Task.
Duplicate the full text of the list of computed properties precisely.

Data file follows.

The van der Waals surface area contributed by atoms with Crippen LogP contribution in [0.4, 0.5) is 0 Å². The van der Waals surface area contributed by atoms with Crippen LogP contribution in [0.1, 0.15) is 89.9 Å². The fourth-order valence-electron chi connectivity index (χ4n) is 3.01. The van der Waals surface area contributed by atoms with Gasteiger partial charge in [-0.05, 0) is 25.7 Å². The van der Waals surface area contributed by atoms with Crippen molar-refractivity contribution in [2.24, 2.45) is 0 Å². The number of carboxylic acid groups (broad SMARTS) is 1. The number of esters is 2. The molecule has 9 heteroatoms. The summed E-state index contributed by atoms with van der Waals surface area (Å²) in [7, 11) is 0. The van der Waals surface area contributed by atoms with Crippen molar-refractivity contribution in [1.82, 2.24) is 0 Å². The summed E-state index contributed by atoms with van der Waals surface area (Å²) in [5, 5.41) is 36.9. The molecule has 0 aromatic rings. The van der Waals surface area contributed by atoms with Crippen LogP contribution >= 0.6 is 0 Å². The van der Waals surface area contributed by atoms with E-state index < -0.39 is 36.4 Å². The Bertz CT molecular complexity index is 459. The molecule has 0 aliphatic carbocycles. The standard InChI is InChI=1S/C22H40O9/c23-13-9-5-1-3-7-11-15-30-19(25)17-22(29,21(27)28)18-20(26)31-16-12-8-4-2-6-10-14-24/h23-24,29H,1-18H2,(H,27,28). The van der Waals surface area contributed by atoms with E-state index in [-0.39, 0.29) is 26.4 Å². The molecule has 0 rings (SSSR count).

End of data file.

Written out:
The van der Waals surface area contributed by atoms with Crippen LogP contribution in [0.4, 0.5) is 0 Å². The van der Waals surface area contributed by atoms with Crippen LogP contribution in [0.1, 0.15) is 89.9 Å². The fourth-order valence-electron chi connectivity index (χ4n) is 3.01. The van der Waals surface area contributed by atoms with Gasteiger partial charge in [-0.05, 0) is 25.7 Å². The van der Waals surface area contributed by atoms with Crippen molar-refractivity contribution in [2.24, 2.45) is 0 Å². The number of carboxylic acid groups (broad SMARTS) is 1. The number of esters is 2. The molecule has 9 heteroatoms. The summed E-state index contributed by atoms with van der Waals surface area (Å²) in [7, 11) is 0. The van der Waals surface area contributed by atoms with Crippen molar-refractivity contribution in [1.82, 2.24) is 0 Å². The summed E-state index contributed by atoms with van der Waals surface area (Å²) in [5, 5.41) is 36.9. The molecule has 0 aromatic rings. The van der Waals surface area contributed by atoms with Crippen LogP contribution >= 0.6 is 0 Å². The van der Waals surface area contributed by atoms with E-state index < -0.39 is 36.4 Å². The Bertz CT molecular complexity index is 459. The molecule has 0 aliphatic carbocycles. The standard InChI is InChI=1S/C22H40O9/c23-13-9-5-1-3-7-11-15-30-19(25)17-22(29,21(27)28)18-20(26)31-16-12-8-4-2-6-10-14-24/h23-24,29H,1-18H2,(H,27,28). The van der Waals surface area contributed by atoms with E-state index in [-0.39, 0.29) is 26.4 Å². The molecule has 0 rings (SSSR count).